Not only is ITER expected to shatter the record for energy output and net gain, but it is projected to maintain power for much longer periods of time. In the research world, we are just beginning to fully comprehend the mechanics behind burning plasma. In order for nuclear fusion to occur, atoms need to be heated to incredibly high temperatures before joining together. On the surface of the sun, for instance, temperatures reach more than 10-15 million degrees Celsius! In order to replicate those extreme temperatures on earth, scientists have experimented with different devices to create a state of matter that is very similar to plasma. It is not considered a liquid, gas, or a solid, so scientists refer to it as plasma. In order to create sustainable fusion, the plasma has to be burning. Those who are helping to develop ITER believe that the plasma that is produced in ITER will not only create more energy, but will last for much longer periods of time as compared to traditional reactor methods. This could be an incredible breakthrough for the future of energy creation!
8ITER is Being Developed by More than 35 Different Countries
Impressively, this massive project is being completed by more than 35 different countries. The idea was first planted in 1985, when thousands of scientists and engineers came together to discuss the possibility of designing something with such integrity and wonder. The ITER agreement came together in 2006 when the United States, China, the European Union, India, Japan, Russia, and Korea signed the contract to participate in such a large undertaking. Together, they would explore one of the greatest areas of science and aim to replicate the energy of the sun here on earth.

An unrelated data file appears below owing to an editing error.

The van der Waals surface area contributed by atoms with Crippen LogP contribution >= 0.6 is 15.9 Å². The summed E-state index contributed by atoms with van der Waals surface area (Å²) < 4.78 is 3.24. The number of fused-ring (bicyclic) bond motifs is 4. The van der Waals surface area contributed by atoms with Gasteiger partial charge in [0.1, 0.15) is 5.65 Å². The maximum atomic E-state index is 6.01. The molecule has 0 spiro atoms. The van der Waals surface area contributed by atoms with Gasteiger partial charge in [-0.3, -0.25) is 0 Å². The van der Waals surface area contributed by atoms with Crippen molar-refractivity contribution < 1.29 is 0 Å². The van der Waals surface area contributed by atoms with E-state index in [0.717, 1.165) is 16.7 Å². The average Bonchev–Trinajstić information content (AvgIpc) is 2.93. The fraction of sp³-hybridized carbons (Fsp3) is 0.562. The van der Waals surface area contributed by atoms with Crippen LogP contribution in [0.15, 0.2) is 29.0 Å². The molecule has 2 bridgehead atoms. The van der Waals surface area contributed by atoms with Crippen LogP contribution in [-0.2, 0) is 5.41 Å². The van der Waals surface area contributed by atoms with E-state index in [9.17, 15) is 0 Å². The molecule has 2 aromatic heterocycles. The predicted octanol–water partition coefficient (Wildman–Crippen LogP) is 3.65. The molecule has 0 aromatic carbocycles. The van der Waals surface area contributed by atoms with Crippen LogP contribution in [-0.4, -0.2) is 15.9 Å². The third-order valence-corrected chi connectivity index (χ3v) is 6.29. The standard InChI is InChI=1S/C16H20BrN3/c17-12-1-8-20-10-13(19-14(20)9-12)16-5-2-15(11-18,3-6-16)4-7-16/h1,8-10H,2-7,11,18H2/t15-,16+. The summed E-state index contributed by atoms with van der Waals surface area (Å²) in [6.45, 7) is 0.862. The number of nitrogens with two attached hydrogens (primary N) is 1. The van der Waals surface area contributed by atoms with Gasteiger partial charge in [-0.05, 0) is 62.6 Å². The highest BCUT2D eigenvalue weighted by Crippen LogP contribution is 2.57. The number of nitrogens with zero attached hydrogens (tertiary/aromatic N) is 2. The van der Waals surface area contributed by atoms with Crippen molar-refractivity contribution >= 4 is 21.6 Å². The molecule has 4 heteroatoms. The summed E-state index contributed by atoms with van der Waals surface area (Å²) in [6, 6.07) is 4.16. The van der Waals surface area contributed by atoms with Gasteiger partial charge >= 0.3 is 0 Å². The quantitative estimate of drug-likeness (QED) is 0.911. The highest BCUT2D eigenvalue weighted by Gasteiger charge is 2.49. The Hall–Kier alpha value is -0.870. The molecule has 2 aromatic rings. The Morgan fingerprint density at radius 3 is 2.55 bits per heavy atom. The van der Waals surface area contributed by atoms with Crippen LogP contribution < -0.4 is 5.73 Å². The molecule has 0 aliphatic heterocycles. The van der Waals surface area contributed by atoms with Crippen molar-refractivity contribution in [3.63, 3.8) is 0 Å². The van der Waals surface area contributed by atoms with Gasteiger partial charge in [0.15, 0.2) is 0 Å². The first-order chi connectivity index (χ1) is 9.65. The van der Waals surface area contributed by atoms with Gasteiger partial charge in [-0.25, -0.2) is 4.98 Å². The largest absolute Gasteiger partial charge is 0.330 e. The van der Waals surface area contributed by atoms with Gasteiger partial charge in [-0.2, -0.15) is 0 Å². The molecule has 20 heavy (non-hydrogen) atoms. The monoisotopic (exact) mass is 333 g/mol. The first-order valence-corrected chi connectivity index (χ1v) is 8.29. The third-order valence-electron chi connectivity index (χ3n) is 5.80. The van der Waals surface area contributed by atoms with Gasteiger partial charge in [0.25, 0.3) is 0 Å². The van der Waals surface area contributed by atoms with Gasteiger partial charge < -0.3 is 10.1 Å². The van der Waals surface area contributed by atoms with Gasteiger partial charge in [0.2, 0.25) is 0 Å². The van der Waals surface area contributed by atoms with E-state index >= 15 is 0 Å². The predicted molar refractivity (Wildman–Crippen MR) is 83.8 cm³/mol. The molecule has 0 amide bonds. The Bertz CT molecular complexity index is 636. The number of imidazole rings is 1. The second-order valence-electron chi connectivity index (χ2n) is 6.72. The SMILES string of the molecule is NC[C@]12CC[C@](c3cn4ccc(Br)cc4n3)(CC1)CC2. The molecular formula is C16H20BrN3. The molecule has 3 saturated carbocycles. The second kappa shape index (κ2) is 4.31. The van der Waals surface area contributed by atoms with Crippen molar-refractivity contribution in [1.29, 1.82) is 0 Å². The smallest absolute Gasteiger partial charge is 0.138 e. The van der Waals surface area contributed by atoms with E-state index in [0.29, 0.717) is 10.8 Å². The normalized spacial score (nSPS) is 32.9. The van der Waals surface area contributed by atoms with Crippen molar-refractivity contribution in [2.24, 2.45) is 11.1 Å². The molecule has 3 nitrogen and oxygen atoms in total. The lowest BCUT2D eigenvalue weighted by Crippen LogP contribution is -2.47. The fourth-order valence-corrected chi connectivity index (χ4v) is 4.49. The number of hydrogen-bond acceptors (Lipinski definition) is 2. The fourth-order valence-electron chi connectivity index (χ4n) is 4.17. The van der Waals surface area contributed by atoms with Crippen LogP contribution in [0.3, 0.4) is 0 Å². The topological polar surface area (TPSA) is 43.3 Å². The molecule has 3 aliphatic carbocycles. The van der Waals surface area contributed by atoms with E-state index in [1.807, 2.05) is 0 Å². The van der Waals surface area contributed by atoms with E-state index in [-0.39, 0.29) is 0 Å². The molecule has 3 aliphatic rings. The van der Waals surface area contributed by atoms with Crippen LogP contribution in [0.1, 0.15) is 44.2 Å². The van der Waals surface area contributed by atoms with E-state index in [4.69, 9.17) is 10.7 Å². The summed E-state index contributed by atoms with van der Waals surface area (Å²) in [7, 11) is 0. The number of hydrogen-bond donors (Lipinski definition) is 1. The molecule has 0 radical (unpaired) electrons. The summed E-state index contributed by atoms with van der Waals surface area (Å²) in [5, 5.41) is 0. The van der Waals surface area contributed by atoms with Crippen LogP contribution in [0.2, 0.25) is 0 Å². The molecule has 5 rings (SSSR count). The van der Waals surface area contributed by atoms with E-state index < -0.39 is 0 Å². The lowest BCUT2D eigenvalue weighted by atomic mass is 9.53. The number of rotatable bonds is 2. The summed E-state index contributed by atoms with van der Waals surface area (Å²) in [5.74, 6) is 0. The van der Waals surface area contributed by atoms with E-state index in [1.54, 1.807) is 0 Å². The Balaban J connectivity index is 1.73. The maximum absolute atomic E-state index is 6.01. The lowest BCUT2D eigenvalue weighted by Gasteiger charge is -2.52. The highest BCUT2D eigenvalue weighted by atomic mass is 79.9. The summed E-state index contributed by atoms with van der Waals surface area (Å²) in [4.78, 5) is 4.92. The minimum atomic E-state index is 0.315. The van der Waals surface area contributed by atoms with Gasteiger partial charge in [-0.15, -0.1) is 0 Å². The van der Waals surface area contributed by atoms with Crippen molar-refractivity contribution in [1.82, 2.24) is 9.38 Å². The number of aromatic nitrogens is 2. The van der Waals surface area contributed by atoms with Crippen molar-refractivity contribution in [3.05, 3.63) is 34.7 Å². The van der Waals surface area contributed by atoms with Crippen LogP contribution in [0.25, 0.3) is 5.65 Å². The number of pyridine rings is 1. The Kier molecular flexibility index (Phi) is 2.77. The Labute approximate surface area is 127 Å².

Each ITER member shares in the cost of the construction. They will also chip in for operational costs and help to oversee commissioning once the project is completed. Each member will also share in the results and have full access to lessons learned along the way. The European Union is primarily responsible for the construction costs. China, India, Japan, Russia, Korea, and the United States share in a small percentage of those fees. Interestingly enough, the countries that are participating in the project are donating little money. Rather, contributions are being made in the form of buildings and other construction components. Altogether, the ITER project is supported by more than half of the world’s population and more than 85% of the gross domestic product around the globe. The power of 35 countries coming together to support the creation of sustainable energy is truly amazing.
7ITER Will Demonstrate How Feasible it is Produce Tritium
Tritium is a form of hydrogen that is radioactive. Its properties are very useful when it comes to generating energy in nuclear fusion reactors. When you mix Tritium with a phosphor, it emits light. Hence, it serves as a robust and sustainable light source. So, why is Tritium so important when it comes to the ITER project? While Tritium is one of the two primary fuels that generates a nuclear fusion reactor, it is virtually non-existent in nature. That means that in order to make a nuclear fusion reactor, Tritium must first be created. Fusion reactors are able to produce Tritium through a process known as ‘Tritium breeding’. This refers to the reaction that takes place when a neutron produced from the fusion reactor is mixed with lithium. When combined, this mixture forms one Tritium and one Helium nucleus. Since there is not enough Tritium in the world to supply future reactors, the ITER project will provide scientists with the opportunity to organically produce it on their own. They will be able to make their own Tritium in a well-organized and efficient manner, while utilizing specially designed systems that will help to adequately manage Tritium levels and prevent any unnecessary exposure. This process will undoubtedly serve as a useful tool for the future of nuclear energy production.